Monday, June 15, 2009

Dive Into Python 3 - httplib2

Fantastic writing on a fine HTTP library "httplib2" by Mark Pilgrim. Dive Into Python 3 - HTTP Web Services Shows the value of the feature set of HTTP - compression, caching, getting around local and third-party caches, temporary and permanent redirects. "httplib2" supports them all, by default, so you can be a good HTTP-Citizen from the word GO. I read the Reddit comments on this article, and it was pretty depressing. There is a weird reaction to a well designed piece of library code - the better designed and more comprehensive a library is, the more vocal and numerous the irrational criticism for it is.

Arthur SchopenhauerImage via Wikipedia

People are so terrified to learn a new library, because of a lack of unallocated healthy plastic brain neurons, and because they are terrified of their meagre mental gifts being so publicly obvious, that they have to publicly use all the the odious tools of the Art of Controversy to denigrate it. "EasyInstall" and "Eggs" in Python seem to suffer the worst from this - EasyInstall is hardly perfect, but it helps smart people with tricky Python packaging problems, and it will certainly play a part, in some future incarnation, to the issue of Python packaging for all who wish to do it well. Because of that, and because of Python programmers with a lack of unallocated healthy plastic brain neurons who are terrified of their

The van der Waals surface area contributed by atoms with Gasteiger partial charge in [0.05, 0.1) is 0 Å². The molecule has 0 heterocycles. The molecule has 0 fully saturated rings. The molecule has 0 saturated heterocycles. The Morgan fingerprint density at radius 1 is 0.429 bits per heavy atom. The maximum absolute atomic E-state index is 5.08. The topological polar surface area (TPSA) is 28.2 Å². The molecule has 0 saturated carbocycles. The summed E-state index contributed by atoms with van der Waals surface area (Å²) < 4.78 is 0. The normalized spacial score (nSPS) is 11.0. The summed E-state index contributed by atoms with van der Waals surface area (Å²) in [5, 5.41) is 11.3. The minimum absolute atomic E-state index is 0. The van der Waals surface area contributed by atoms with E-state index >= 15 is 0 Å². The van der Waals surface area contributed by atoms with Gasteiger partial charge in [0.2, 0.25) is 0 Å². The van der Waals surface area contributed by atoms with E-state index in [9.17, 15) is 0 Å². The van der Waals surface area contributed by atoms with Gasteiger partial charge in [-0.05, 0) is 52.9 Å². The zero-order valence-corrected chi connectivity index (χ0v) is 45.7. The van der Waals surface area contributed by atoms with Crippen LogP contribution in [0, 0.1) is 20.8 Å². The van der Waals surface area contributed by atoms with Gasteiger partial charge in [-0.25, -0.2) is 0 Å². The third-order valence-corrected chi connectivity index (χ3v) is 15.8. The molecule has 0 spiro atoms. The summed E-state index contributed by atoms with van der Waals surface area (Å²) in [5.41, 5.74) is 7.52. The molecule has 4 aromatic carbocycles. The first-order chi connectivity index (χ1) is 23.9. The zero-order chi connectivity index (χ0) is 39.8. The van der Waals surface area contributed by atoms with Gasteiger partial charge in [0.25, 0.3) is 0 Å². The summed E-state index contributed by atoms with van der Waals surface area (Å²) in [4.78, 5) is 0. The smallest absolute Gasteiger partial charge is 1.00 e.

A scan of the brain using fMRIImage via Wikipedia

meagre mental gifts being so publicly obvious, you get a lot of trash talk and irrational criticism of the "EasyInstall" library. (Phillip Eby's personality is no help here, and I am hardly his best apologist for his personality defects, but the man does some good work.) The Reddit comments of Mark Pilgrim's "httplib2" write-up is the nittiest of nit-picking, and conflating of pertinent issues. Some idiot was trying to argue that local disc caching is sometimes higher latency than caching on a local network call. I guess some weird local network with a massive RAM cache and only a single workstation user. Dumb stuff. Then some idiot complained that httplib2 does too many "correct" things by default, and it was interfering with him writing a mobile device application, badly.

The human brainImage via Wikipedia

All you can do is call it like you see it, and hope the silent crowd of competent developers recognize the garbage comments for what it is. And maintain healthy brain tissues.
Reblog this post [with Zemanta]

No comments: